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Go bikepacking



It’s like hiking, but better.


This summer—when and if it ever comes—you should go bikepacking. And you shouldn’t worry about all the expensive gear that’s been keeping you from giving it a shot. Let me explain: Bikepacking is just like hiking, except that instead of putting all your camping gear in a heavy pack and trudging around with it, you strap all your camping gear to your bike and pedal around with it. It’s a subtle distinction, to be sure, but it makes all the difference. 

If you listen to the wrong people, they’ll tell you that you need a specific sort of bike and a whole host of expensive, specialized gear to go bikepacking. That’s not true. You just need whatever bike you own or can borrow, whatever camping gear you own, and a whole bunch of ski straps. 

Start by taking your camping gear and strapping as much of it as you can to your bike. It will make riding a little easier if you carry the heavy stuff like water lower down on your frame near the bottom bracket and axles, and the lighter stuff like sleeping bags and tents higher up behind your seat or off your handlebars. If you can’t get it all to fit, don’t sweat it, put the rest of it in a backpack. Now go ride your bike into the woods.

Sure, you can spend thousands on specialized bags. But honestly, unless you fall in love with bikepacking and you’re trying to do very long rides very fast, you really don’t need much. Nearly every group bikepacking trip I’ve been on, someone has bought or borrowed an expensive, fancy handlebar yoke or harness system, and every time, that system has failed within the first day.

When that happens, I commiserate with that friend, and then I pull a few ski straps out and help them replace their $200 harness with $10 of Voile strap. I have yet to see a bikepacking-specific handlebar harness that was as lightweight, secure and reliable as my “two-ski-straps-and-a-drybag” setup. 

The same goes for saddlebags, which attach to your seat. They have a tendency to wiggle a lot, work their way loose and get sucked into the back tire. Sure, sometimes they’re fine. But a $15 rack from the thrift store will be more secure and often easier to use.

The only bikepacking-specific bag that’s really worth investing in at some point is a frame bag. You don’t need one to start out, but if you get hooked, they’re really nice to have. And a good frame bag works for casual riding and grocery store runs as well. Sure, you can spend hundreds on a custom frame bag. Or you can buy the materials needed for around $40, and then follow one of the excellent tutorials on the internet and sew it yourself. Your mom, or your friendly local Maker Space probably have a sewing machine you can use. Or, if you’re really into it, you can buy your own sewing machine for the cost of a nice custom frame bag and then sew all your own bags and repair all of your clothing and be the envy of all your friends.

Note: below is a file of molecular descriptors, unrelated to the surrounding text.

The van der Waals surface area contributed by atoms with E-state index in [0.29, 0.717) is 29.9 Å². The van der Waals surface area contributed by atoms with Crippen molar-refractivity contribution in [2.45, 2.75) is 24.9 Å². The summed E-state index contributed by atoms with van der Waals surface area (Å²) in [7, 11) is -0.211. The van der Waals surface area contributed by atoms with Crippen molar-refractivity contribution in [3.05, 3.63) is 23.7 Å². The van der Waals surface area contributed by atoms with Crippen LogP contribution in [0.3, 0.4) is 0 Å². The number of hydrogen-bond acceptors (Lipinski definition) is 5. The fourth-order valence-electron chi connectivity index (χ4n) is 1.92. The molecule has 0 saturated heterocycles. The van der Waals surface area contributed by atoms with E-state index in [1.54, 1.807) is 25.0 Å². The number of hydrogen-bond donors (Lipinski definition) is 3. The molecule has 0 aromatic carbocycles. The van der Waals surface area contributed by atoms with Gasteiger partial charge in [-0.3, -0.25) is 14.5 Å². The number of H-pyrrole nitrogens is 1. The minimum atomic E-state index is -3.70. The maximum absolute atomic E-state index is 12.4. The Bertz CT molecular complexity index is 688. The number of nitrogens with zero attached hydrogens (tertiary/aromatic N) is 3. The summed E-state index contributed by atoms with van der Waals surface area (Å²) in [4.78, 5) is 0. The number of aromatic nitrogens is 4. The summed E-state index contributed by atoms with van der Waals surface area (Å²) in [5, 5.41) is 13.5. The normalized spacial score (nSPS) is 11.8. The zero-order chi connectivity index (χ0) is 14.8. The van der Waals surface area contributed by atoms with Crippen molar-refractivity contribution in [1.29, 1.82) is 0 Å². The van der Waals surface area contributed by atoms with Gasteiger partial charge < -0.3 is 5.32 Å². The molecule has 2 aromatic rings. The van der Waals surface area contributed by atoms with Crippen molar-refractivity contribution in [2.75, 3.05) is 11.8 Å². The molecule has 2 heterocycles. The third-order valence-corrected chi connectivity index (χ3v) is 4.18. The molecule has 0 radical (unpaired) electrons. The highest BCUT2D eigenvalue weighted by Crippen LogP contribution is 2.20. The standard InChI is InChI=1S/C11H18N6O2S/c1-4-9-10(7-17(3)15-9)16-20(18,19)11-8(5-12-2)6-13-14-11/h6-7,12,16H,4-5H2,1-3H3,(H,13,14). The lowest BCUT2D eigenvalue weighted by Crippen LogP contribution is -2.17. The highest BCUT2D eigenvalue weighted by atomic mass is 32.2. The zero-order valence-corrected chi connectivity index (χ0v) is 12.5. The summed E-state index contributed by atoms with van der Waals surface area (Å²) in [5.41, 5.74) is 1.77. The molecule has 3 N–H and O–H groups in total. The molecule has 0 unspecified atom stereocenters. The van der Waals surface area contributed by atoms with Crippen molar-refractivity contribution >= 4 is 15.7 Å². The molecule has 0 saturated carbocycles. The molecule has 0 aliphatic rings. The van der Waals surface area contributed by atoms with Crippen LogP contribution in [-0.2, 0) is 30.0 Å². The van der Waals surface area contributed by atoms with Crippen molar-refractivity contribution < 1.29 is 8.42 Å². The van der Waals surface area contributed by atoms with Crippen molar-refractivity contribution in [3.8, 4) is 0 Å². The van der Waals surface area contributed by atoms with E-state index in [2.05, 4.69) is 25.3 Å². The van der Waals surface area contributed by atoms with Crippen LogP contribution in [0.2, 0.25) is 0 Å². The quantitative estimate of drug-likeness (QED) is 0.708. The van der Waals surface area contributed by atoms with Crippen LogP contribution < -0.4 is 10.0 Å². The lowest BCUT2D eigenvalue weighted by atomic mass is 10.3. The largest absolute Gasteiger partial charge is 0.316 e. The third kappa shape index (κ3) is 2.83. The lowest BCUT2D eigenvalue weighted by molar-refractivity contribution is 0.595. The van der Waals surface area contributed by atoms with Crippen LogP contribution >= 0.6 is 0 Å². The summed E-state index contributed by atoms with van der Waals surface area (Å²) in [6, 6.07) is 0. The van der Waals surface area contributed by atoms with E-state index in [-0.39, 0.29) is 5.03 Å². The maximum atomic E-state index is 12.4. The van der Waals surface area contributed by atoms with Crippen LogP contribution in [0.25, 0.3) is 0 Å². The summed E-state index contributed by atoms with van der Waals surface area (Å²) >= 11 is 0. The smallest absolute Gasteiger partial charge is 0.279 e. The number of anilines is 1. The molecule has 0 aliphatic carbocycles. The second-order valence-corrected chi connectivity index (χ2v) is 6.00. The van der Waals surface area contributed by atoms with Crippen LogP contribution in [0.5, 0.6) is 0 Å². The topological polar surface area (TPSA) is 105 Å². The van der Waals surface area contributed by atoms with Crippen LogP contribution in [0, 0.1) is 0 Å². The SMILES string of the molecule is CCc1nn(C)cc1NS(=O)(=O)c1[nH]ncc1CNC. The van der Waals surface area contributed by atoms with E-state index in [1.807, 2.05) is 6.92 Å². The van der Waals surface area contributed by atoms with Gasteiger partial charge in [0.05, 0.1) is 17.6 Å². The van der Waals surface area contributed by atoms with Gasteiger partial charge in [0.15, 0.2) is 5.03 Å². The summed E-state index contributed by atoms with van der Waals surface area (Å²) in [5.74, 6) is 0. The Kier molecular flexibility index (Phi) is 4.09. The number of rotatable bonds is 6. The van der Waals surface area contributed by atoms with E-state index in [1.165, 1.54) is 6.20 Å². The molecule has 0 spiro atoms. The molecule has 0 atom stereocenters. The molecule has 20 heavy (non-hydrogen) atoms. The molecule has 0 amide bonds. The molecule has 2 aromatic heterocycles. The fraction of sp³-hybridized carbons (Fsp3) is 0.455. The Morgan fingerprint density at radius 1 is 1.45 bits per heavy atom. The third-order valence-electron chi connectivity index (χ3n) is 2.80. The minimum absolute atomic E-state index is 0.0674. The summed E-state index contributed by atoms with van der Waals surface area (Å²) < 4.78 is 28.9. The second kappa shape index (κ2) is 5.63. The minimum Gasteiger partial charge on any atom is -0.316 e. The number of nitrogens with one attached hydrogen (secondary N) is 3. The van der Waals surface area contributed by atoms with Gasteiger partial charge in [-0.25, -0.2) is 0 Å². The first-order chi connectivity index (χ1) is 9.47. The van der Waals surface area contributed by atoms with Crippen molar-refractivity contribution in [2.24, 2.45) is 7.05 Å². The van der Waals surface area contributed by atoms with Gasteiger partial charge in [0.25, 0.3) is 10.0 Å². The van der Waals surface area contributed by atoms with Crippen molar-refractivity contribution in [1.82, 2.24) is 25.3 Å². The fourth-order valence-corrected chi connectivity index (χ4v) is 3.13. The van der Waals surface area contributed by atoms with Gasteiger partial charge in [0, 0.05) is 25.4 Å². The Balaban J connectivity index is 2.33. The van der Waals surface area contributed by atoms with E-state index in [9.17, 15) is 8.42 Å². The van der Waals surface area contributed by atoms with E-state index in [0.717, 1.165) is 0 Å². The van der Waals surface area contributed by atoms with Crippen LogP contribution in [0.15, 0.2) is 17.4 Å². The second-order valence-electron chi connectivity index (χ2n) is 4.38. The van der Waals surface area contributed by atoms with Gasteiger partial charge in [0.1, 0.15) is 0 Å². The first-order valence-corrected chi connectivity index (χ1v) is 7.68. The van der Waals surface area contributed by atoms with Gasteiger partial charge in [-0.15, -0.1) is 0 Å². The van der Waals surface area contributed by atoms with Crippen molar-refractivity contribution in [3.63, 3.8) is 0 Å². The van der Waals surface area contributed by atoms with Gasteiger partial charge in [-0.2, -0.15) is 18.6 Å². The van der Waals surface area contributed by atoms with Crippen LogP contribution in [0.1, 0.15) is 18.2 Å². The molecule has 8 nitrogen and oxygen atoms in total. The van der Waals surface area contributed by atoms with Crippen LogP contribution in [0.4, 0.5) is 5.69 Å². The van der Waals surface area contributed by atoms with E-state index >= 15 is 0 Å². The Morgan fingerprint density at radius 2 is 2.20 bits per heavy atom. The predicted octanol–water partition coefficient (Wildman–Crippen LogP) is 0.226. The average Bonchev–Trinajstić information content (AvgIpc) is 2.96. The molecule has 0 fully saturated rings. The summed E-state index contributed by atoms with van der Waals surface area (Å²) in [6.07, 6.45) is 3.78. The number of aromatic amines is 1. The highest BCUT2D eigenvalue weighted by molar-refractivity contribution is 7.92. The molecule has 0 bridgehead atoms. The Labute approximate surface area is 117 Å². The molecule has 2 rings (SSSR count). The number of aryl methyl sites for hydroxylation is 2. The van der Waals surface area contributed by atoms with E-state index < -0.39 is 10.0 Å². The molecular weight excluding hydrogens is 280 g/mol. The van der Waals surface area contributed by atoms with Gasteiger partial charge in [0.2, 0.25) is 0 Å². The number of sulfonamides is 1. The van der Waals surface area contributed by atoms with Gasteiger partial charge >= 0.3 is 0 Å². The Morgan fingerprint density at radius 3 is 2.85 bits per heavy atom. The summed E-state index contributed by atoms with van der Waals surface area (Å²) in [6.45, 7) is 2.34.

When it comes to bikes, use whatever bike you already have. If you don’t have a bike, and you’re in a city with one of those public bike-share systems, grab one of those and start riding. The “wrong” bike is still better than no bike. Do you only ride bike park, or only own a burly downhill bike? Heck, I bet you can still pedal that thing faster than you can walk, and when you’re going uphill you’ll be pushing a bike loaded with heavy gear instead of having all that weight on your back.

The same goes for camping gear. You could spend a bunch of money on “bikepacking-specific” tents and the like. Or you could just use that tent that still smells like your little brother’s farts from when you last used it when you were 12. 

Don’t own camping gear? That’s fine too. Choose a warm night, pack a few blankets and some sort of water purifier and go sleep under the stars. If the Cub Scouts can do it, so can you.

There’s something really special about camping off a bike. It’s hard to beat waking up somewhere beautiful with the knowledge that the only thing on your agenda for the day is to ride your bike to the next beautiful campsite. 

Take your commuter bike and find some camping off a bike path. Load up your road bike and ride it from B&B to B&B. Strap your gear to your trail bike and rip some sick singletrack before bed. Pony up your fat bike and disappear into the woods to build a cabin, surviving on foraged berries and small game you hunt with a slingshot. Bikepacking is whatever you want to make of it. Pedal to your campsite instead of driving. Ride from home. 

Take your bike camping. It’s simpler than it’s made out to be, and it’s a whole load of fun.

Cy Whitling is a freelance writer and illustrator from Idaho. He likes bikepacking trips that involve hot springs, chasing kids into new jumps, and buying art supplies that he doesn’t really need. 

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